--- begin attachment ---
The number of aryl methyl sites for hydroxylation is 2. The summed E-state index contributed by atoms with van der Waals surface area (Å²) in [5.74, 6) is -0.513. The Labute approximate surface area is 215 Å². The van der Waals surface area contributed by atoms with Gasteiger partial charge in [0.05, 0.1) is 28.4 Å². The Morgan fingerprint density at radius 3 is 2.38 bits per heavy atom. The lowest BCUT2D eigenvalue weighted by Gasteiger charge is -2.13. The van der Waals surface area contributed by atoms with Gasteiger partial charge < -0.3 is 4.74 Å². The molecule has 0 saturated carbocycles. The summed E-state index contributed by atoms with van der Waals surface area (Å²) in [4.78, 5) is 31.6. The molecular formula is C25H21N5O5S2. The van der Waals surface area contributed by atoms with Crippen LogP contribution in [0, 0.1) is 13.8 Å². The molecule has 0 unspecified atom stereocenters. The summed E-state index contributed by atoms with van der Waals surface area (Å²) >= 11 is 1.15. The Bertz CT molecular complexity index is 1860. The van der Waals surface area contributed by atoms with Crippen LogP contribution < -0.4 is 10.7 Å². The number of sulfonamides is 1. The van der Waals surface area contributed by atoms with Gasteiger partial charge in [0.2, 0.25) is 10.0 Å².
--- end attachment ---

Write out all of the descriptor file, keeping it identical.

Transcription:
The number of aryl methyl sites for hydroxylation is 2. The summed E-state index contributed by atoms with van der Waals surface area (Å²) in [5.74, 6) is -0.513. The Labute approximate surface area is 215 Å². The van der Waals surface area contributed by atoms with Gasteiger partial charge in [0.05, 0.1) is 28.4 Å². The Morgan fingerprint density at radius 3 is 2.38 bits per heavy atom. The lowest BCUT2D eigenvalue weighted by Gasteiger charge is -2.13. The van der Waals surface area contributed by atoms with Gasteiger partial charge < -0.3 is 4.74 Å². The molecule has 0 saturated carbocycles. The summed E-state index contributed by atoms with van der Waals surface area (Å²) in [4.78, 5) is 31.6. The molecular formula is C25H21N5O5S2. The van der Waals surface area contributed by atoms with Crippen LogP contribution in [0, 0.1) is 13.8 Å². The molecule has 0 unspecified atom stereocenters. The summed E-state index contributed by atoms with van der Waals surface area (Å²) >= 11 is 1.15. The Bertz CT molecular complexity index is 1860. The van der Waals surface area contributed by atoms with Crippen LogP contribution < -0.4 is 10.7 Å². The number of sulfonamides is 1. The van der Waals surface area contributed by atoms with Gasteiger partial charge in [0.2, 0.25) is 10.0 Å².